Sunday, February 19, 2017

Welcome the Stranger

Father Ronald Rolheiser

"In the Hebrew Scriptures, that part of the bible we call the Old Testament, we find a strong religious challenge to always welcome the stranger, the foreigner. This was emphasized for two reasons: First, because the Jewish people themselves had once been foreigners and immigrants. Their scriptures kept reminding them not to forget that. Second, they believed that God’s revelation, most often, comes to us through the stranger, in what’s foreign to us. That belief was integral to their faith. … 

"The prophets coined this mantra (still worth memorizing): The quality of your faith will be judged by the quality of justice in the land; and the quality of justice in the land will always be judged by how orphans, widows, and strangers fare while you are alive. ...

"These scriptural principles, I believe, are very apropos today in the face of the refugee and immigrant issues we are facing in the Western world. Today, without doubt, we are facing the biggest humanitarian crisis since the end of the Second World War. Millions upon millions of people, under unjust persecution and the threat of death, are being driven from their homes and homelands with no place to go and no country or community to receive them. As Christians we may not turn our backs on them or turn them away. If Jesus is to be believed, we will be judged religiously more by how we treat refugees than by whether or not we are going to church. When we stand before God in judgment and say in protest: 'When did I see you a stranger and not welcome you?' Our generation is likely to hear: 'I was a Syrian refugee, and you did not welcome me'."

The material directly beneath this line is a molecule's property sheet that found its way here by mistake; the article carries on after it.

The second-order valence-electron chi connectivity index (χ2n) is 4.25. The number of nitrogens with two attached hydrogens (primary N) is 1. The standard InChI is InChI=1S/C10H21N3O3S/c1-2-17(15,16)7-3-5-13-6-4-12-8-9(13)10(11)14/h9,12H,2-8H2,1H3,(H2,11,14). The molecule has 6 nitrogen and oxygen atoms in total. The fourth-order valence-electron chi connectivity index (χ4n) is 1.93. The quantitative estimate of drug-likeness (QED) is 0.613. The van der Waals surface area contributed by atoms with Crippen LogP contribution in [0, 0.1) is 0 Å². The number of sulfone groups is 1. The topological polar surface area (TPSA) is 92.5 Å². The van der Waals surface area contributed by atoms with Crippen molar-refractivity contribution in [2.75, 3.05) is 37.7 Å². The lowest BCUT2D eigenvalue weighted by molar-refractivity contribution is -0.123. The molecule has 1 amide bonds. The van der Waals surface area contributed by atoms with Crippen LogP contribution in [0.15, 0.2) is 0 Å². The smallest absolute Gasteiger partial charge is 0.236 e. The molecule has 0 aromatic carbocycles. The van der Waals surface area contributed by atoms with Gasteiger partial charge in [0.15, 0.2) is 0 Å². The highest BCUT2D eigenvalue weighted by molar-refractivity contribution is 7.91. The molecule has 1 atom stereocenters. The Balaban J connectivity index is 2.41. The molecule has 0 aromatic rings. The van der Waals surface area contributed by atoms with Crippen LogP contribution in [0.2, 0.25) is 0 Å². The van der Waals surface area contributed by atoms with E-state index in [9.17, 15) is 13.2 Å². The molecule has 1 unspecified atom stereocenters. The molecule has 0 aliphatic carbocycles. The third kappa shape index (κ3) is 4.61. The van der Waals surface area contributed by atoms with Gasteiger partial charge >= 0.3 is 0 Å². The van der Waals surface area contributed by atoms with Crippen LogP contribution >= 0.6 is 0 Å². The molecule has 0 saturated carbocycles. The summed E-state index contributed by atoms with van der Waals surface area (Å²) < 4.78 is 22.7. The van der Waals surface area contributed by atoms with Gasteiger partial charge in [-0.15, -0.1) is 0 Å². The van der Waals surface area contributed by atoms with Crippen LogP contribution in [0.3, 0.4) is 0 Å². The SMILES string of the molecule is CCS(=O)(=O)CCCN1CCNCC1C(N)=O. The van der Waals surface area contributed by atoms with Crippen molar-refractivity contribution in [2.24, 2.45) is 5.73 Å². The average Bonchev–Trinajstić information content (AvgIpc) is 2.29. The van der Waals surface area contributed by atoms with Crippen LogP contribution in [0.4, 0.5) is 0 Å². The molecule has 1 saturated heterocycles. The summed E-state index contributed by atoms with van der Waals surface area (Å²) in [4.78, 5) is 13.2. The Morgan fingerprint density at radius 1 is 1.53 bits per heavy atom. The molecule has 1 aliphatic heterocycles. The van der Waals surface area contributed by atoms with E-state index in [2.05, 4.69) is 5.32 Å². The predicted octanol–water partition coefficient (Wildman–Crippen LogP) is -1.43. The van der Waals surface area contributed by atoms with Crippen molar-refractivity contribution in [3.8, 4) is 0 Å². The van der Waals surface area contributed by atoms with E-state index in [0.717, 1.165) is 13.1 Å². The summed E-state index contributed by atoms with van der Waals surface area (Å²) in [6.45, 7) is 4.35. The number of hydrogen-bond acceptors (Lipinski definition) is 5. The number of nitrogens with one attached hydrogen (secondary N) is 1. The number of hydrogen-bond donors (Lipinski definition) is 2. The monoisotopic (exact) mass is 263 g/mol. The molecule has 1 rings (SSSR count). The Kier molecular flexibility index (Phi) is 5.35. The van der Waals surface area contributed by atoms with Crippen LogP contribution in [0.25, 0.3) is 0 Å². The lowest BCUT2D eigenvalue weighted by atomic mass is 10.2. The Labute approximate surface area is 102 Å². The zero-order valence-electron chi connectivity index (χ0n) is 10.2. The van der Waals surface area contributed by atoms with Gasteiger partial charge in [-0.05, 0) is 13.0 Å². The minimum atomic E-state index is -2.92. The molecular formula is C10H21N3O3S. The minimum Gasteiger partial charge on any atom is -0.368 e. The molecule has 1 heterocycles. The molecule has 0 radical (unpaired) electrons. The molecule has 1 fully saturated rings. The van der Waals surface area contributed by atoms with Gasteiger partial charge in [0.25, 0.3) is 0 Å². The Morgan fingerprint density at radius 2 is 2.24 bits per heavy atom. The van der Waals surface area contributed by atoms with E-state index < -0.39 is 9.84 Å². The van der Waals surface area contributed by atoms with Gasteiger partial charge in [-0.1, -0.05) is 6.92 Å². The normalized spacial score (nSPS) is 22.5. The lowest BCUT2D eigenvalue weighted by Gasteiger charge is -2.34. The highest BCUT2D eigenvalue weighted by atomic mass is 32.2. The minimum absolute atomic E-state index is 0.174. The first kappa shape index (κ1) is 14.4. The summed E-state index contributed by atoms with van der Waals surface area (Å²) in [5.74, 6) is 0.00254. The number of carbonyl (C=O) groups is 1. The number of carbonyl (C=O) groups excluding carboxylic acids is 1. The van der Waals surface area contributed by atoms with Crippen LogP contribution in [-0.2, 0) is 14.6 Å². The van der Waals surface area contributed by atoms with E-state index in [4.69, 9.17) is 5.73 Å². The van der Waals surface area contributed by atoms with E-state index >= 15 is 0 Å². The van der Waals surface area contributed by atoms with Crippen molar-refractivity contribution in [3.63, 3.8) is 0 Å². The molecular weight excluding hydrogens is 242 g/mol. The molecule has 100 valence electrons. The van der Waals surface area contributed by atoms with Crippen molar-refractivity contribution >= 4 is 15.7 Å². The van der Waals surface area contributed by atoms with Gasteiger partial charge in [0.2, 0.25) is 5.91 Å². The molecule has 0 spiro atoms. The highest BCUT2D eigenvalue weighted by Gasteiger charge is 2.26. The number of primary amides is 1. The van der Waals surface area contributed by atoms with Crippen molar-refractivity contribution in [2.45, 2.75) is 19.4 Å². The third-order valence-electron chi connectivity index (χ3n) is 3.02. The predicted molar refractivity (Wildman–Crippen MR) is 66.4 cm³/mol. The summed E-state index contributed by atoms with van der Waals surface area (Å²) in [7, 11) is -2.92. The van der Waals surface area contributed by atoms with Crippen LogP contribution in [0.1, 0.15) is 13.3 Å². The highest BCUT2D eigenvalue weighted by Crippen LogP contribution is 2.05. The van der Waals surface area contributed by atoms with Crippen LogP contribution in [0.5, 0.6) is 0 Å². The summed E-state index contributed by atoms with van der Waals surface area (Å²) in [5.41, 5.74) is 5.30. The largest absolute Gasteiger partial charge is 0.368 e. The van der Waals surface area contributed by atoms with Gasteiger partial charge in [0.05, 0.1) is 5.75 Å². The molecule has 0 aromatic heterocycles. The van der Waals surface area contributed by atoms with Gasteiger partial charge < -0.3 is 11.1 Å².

Fr. Rolheiser’s online newsletter

Catechism of the Catholic Church #841 – The Church’s relationship with the Muslims. “The plan of salvation also includes those who acknowledge the Creator, in the first place amongst whom are the Muslims; these profess to hold the faith of Abraham, and together with us they adore the one, merciful God, mankind’s judge on the last day.”

1 comment:

  1. 58% of Americans (recent poll) think we have no obligation to help Syrian refugees. How many of those would call themselves Christian? I ask myself, if being Christian was a crime, would there be enough evidence to convict me?

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